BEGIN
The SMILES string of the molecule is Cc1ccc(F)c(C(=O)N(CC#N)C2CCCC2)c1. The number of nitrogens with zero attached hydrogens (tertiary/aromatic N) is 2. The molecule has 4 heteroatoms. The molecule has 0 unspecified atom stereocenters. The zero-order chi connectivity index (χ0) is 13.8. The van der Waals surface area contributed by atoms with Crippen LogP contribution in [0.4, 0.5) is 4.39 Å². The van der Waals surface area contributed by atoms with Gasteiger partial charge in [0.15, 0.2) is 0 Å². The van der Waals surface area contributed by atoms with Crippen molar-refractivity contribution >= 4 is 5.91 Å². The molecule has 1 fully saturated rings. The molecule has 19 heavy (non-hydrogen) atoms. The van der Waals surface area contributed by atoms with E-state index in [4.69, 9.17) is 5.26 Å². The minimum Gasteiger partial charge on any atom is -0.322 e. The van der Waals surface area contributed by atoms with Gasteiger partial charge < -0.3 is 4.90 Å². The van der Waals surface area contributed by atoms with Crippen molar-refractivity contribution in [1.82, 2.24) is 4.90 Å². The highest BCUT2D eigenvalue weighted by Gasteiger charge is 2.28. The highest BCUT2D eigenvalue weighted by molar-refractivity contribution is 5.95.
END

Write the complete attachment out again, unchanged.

The SMILES string of the molecule is Cc1ccc(F)c(C(=O)N(CC#N)C2CCCC2)c1. The number of nitrogens with zero attached hydrogens (tertiary/aromatic N) is 2. The molecule has 4 heteroatoms. The molecule has 0 unspecified atom stereocenters. The zero-order chi connectivity index (χ0) is 13.8. The van der Waals surface area contributed by atoms with Crippen LogP contribution in [0.4, 0.5) is 4.39 Å². The van der Waals surface area contributed by atoms with Gasteiger partial charge in [0.15, 0.2) is 0 Å². The van der Waals surface area contributed by atoms with Crippen molar-refractivity contribution >= 4 is 5.91 Å². The molecule has 1 fully saturated rings. The molecule has 19 heavy (non-hydrogen) atoms. The van der Waals surface area contributed by atoms with E-state index in [4.69, 9.17) is 5.26 Å². The minimum Gasteiger partial charge on any atom is -0.322 e. The van der Waals surface area contributed by atoms with Gasteiger partial charge < -0.3 is 4.90 Å². The van der Waals surface area contributed by atoms with Crippen molar-refractivity contribution in [1.82, 2.24) is 4.90 Å². The highest BCUT2D eigenvalue weighted by Gasteiger charge is 2.28. The highest BCUT2D eigenvalue weighted by molar-refractivity contribution is 5.95.